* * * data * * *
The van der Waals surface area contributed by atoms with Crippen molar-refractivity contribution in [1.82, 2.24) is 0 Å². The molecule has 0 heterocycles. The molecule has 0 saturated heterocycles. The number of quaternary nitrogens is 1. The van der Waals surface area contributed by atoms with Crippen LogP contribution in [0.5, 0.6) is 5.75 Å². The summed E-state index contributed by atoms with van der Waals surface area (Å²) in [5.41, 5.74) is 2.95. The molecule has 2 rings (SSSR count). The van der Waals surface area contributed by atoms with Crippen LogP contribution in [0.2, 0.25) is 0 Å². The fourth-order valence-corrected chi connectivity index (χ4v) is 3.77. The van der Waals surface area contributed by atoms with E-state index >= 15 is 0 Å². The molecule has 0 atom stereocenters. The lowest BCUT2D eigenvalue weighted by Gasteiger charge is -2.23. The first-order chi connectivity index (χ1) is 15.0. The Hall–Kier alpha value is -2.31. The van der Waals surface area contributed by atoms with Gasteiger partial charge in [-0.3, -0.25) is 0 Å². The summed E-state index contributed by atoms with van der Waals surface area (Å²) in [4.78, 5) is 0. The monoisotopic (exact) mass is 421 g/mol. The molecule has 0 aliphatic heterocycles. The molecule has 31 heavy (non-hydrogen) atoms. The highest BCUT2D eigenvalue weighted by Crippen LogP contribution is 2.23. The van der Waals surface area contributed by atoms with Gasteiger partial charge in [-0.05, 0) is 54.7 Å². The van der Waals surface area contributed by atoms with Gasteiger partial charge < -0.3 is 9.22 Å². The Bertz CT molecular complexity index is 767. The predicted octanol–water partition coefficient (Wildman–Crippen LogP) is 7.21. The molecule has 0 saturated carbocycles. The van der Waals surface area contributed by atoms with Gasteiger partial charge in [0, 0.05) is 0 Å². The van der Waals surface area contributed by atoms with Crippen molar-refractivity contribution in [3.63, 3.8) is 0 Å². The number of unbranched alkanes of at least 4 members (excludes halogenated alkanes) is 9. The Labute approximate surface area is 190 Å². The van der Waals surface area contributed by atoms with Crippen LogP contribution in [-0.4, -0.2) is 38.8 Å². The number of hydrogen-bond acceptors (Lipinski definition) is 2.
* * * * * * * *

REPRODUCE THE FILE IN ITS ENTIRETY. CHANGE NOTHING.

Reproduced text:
The van der Waals surface area contributed by atoms with Crippen molar-refractivity contribution in [1.82, 2.24) is 0 Å². The molecule has 0 heterocycles. The molecule has 0 saturated heterocycles. The number of quaternary nitrogens is 1. The van der Waals surface area contributed by atoms with Crippen LogP contribution in [0.5, 0.6) is 5.75 Å². The summed E-state index contributed by atoms with van der Waals surface area (Å²) in [5.41, 5.74) is 2.95. The molecule has 2 rings (SSSR count). The van der Waals surface area contributed by atoms with Crippen LogP contribution in [0.2, 0.25) is 0 Å². The fourth-order valence-corrected chi connectivity index (χ4v) is 3.77. The van der Waals surface area contributed by atoms with E-state index >= 15 is 0 Å². The molecule has 0 atom stereocenters. The lowest BCUT2D eigenvalue weighted by Gasteiger charge is -2.23. The first-order chi connectivity index (χ1) is 15.0. The Hall–Kier alpha value is -2.31. The van der Waals surface area contributed by atoms with Gasteiger partial charge in [-0.3, -0.25) is 0 Å². The summed E-state index contributed by atoms with van der Waals surface area (Å²) in [4.78, 5) is 0. The monoisotopic (exact) mass is 421 g/mol. The molecule has 0 aliphatic heterocycles. The molecule has 31 heavy (non-hydrogen) atoms. The highest BCUT2D eigenvalue weighted by Crippen LogP contribution is 2.23. The van der Waals surface area contributed by atoms with Gasteiger partial charge in [-0.05, 0) is 54.7 Å². The van der Waals surface area contributed by atoms with Gasteiger partial charge < -0.3 is 9.22 Å². The Bertz CT molecular complexity index is 767. The predicted octanol–water partition coefficient (Wildman–Crippen LogP) is 7.21. The molecule has 0 saturated carbocycles. The van der Waals surface area contributed by atoms with Gasteiger partial charge in [0, 0.05) is 0 Å². The van der Waals surface area contributed by atoms with Crippen molar-refractivity contribution in [3.63, 3.8) is 0 Å². The number of unbranched alkanes of at least 4 members (excludes halogenated alkanes) is 9. The Labute approximate surface area is 190 Å². The van der Waals surface area contributed by atoms with Crippen LogP contribution in [-0.4, -0.2) is 38.8 Å². The number of hydrogen-bond acceptors (Lipinski definition) is 2.